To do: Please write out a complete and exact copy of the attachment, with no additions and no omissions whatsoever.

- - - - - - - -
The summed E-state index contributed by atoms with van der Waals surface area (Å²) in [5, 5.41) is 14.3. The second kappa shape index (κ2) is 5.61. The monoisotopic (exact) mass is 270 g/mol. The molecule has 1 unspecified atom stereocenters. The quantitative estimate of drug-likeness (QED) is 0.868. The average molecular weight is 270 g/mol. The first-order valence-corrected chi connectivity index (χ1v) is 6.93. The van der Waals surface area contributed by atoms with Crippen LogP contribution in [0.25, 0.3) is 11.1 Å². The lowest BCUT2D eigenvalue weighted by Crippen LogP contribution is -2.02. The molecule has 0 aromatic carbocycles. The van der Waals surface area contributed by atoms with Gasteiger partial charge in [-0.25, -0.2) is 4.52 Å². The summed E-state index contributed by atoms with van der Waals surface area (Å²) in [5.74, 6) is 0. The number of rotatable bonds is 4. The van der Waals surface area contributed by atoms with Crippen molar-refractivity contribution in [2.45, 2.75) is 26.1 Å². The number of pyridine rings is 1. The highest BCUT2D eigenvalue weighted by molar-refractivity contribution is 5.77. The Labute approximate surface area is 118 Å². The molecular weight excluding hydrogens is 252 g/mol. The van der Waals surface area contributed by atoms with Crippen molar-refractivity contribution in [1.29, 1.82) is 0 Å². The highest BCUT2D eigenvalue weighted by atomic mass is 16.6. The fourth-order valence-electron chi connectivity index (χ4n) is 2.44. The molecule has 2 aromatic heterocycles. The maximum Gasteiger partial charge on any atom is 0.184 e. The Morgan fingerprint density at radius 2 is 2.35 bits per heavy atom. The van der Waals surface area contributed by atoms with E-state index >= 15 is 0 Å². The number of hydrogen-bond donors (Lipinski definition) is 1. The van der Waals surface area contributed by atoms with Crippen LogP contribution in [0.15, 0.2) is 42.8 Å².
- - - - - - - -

The summed E-state index contributed by atoms with van der Waals surface area (Å²) in [5, 5.41) is 14.3. The second kappa shape index (κ2) is 5.61. The monoisotopic (exact) mass is 270 g/mol. The molecule has 1 unspecified atom stereocenters. The quantitative estimate of drug-likeness (QED) is 0.868. The average molecular weight is 270 g/mol. The first-order valence-corrected chi connectivity index (χ1v) is 6.93. The van der Waals surface area contributed by atoms with Crippen LogP contribution in [0.25, 0.3) is 11.1 Å². The lowest BCUT2D eigenvalue weighted by Crippen LogP contribution is -2.02. The molecule has 0 aromatic carbocycles. The van der Waals surface area contributed by atoms with Gasteiger partial charge in [-0.25, -0.2) is 4.52 Å². The summed E-state index contributed by atoms with van der Waals surface area (Å²) in [5.74, 6) is 0. The number of rotatable bonds is 4. The van der Waals surface area contributed by atoms with Crippen molar-refractivity contribution in [2.45, 2.75) is 26.1 Å². The number of pyridine rings is 1. The highest BCUT2D eigenvalue weighted by molar-refractivity contribution is 5.77. The Labute approximate surface area is 118 Å². The molecular weight excluding hydrogens is 252 g/mol. The van der Waals surface area contributed by atoms with Crippen molar-refractivity contribution in [1.29, 1.82) is 0 Å². The highest BCUT2D eigenvalue weighted by atomic mass is 16.6. The fourth-order valence-electron chi connectivity index (χ4n) is 2.44. The molecule has 2 aromatic heterocycles. The maximum Gasteiger partial charge on any atom is 0.184 e. The Morgan fingerprint density at radius 2 is 2.35 bits per heavy atom. The van der Waals surface area contributed by atoms with E-state index >= 15 is 0 Å². The number of hydrogen-bond donors (Lipinski definition) is 1. The van der Waals surface area contributed by atoms with Crippen LogP contribution in [0.15, 0.2) is 42.8 Å².